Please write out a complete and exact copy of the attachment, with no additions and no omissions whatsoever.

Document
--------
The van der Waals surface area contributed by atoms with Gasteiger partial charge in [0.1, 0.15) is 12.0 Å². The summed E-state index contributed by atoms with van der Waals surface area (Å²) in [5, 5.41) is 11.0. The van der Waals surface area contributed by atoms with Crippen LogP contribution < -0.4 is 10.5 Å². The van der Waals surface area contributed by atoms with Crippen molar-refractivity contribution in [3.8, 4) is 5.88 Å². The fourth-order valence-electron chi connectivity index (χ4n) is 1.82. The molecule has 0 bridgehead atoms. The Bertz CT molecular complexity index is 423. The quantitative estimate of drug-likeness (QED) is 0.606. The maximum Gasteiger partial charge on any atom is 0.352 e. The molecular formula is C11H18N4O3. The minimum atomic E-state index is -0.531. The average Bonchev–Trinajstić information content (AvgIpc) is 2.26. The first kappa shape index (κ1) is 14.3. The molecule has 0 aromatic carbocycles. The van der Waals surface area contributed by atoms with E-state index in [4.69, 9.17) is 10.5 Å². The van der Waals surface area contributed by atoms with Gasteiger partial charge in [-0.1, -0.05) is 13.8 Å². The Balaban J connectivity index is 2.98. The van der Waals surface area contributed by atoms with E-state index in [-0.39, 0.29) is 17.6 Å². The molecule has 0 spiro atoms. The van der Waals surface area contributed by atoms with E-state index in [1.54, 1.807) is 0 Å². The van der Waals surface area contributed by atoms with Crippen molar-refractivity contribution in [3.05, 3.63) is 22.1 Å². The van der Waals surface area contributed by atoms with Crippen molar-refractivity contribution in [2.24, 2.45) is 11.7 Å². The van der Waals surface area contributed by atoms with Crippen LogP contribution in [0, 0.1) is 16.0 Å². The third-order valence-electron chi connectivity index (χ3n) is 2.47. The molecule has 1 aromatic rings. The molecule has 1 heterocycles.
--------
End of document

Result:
The van der Waals surface area contributed by atoms with Gasteiger partial charge in [0.1, 0.15) is 12.0 Å². The summed E-state index contributed by atoms with van der Waals surface area (Å²) in [5, 5.41) is 11.0. The van der Waals surface area contributed by atoms with Crippen LogP contribution < -0.4 is 10.5 Å². The van der Waals surface area contributed by atoms with Crippen molar-refractivity contribution in [3.8, 4) is 5.88 Å². The fourth-order valence-electron chi connectivity index (χ4n) is 1.82. The molecule has 0 bridgehead atoms. The Bertz CT molecular complexity index is 423. The quantitative estimate of drug-likeness (QED) is 0.606. The maximum Gasteiger partial charge on any atom is 0.352 e. The molecular formula is C11H18N4O3. The minimum atomic E-state index is -0.531. The average Bonchev–Trinajstić information content (AvgIpc) is 2.26. The first kappa shape index (κ1) is 14.3. The molecule has 0 aromatic carbocycles. The van der Waals surface area contributed by atoms with E-state index in [4.69, 9.17) is 10.5 Å². The van der Waals surface area contributed by atoms with Gasteiger partial charge in [-0.1, -0.05) is 13.8 Å². The Balaban J connectivity index is 2.98. The van der Waals surface area contributed by atoms with E-state index in [-0.39, 0.29) is 17.6 Å². The molecule has 0 spiro atoms. The van der Waals surface area contributed by atoms with E-state index in [1.54, 1.807) is 0 Å². The van der Waals surface area contributed by atoms with Crippen molar-refractivity contribution in [3.05, 3.63) is 22.1 Å². The van der Waals surface area contributed by atoms with Crippen molar-refractivity contribution in [2.24, 2.45) is 11.7 Å². The van der Waals surface area contributed by atoms with Crippen LogP contribution in [0, 0.1) is 16.0 Å². The third-order valence-electron chi connectivity index (χ3n) is 2.47. The molecule has 1 aromatic rings. The molecule has 1 heterocycles.